Sunday, July 13, 2008

Coming Up Short

[Welcome Kaiser Network readers!]

A million bucks doesn't go as far as it used to.

Neither does $2,000,000.

But according to CNBC and the Kaiser Foundation, 22% of employer group plans had capped benefits at $2,000,000 lifetime.

Mary Wusterbarth thought her toddler was struggling with an ear infection when she seemed sluggish. Instead, a virus had attacked the little girl's heart, damaging it beyond repair. Brea needed a transplant.

Within three weeks of a 2007 doctor visit, the 20-month-old had exhausted the $1 million lifetime maximum on her health insurance. Her parents have scrambled ever since for ways to cover thousands of dollars in monthly medical costs.

My experience is, it is mostly public plans that have low caps. Private industry usually chooses much higher caps.

Employees who participate in the state of Georgia plan have a $1,500,000 cap.

Setting a low cap is not a cost saving measure. To increase a cap from $2,000,000 to $5,000,000 adds about 5% to the premium.

Kelly and Tom Treinen had an option. They could have chosen a plan with a $5M cap through Tom's business. Instead, they opted for the plan with a $1M cap through Kelly's job as school principal.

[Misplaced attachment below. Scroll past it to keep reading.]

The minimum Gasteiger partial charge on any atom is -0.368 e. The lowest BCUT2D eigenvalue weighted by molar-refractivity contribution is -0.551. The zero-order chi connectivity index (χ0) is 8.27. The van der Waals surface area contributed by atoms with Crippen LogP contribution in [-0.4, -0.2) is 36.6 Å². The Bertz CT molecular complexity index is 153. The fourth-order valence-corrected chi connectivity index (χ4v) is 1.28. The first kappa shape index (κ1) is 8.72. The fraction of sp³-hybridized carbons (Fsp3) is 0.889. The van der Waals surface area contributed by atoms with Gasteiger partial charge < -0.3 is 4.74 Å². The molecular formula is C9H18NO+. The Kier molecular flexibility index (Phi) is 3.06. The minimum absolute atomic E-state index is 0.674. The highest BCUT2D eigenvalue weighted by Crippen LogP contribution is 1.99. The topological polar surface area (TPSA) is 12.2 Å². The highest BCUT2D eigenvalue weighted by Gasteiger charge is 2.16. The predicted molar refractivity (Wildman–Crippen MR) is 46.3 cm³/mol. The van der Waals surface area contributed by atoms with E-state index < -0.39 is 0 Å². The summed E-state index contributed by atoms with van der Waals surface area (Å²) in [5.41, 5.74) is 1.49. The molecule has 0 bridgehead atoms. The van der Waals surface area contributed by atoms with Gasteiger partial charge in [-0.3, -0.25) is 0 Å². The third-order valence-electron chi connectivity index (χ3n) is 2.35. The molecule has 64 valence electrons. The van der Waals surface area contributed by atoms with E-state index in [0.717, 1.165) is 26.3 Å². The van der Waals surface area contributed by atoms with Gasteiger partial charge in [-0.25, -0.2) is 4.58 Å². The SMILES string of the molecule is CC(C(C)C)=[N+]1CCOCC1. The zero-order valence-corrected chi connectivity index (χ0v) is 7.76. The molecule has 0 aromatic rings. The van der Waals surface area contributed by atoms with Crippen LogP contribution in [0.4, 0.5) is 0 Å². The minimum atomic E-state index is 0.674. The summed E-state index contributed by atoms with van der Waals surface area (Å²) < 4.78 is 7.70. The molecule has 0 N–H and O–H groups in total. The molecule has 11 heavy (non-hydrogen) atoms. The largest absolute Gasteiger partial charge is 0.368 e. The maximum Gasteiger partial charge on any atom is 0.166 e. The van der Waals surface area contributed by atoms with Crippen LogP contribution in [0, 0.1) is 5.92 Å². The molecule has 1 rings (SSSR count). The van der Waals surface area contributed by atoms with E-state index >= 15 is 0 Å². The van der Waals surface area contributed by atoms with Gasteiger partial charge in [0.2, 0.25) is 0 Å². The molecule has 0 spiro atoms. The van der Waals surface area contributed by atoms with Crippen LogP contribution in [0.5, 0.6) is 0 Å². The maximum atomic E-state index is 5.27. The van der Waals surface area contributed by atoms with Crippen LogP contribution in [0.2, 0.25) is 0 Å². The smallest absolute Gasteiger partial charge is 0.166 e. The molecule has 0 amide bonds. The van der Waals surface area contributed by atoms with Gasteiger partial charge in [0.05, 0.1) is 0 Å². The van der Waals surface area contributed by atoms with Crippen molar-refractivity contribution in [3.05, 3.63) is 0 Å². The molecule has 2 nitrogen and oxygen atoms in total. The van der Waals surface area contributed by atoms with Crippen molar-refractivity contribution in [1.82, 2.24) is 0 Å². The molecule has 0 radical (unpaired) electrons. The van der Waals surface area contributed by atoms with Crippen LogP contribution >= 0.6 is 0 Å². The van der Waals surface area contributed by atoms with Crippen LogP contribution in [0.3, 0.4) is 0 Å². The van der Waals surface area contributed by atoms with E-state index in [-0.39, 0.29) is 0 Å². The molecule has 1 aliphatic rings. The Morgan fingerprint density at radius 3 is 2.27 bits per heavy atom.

Then their son became ill with leukemia.

His treatment called for 10 doses of a chemotherapy drug that cost $10,000 per dose. A 56-day stay in an intensive care unit cost about $400,000.

Michael reached his $1 million lifetime maximum in less than a year. The Noblesville, Ind., family had to issue a public plea for help after a hospital told them it needed either $600,000 in certified insurance or a $500,000 deposit to continue preparing for a critical bone marrow transplant.

$1,000,000 seems like a lot of money. It is, until you need every penny and then some to restore your health.

Mary Wusterbarth, a stay-at-home mother with two other children, thinks legislation on minimum lifetime caps is an excellent idea.

This is not a legislative issue.

Rather, it is a matter of educating the public about health care and its' costs.

It is a matter of Functional Illiteracy.
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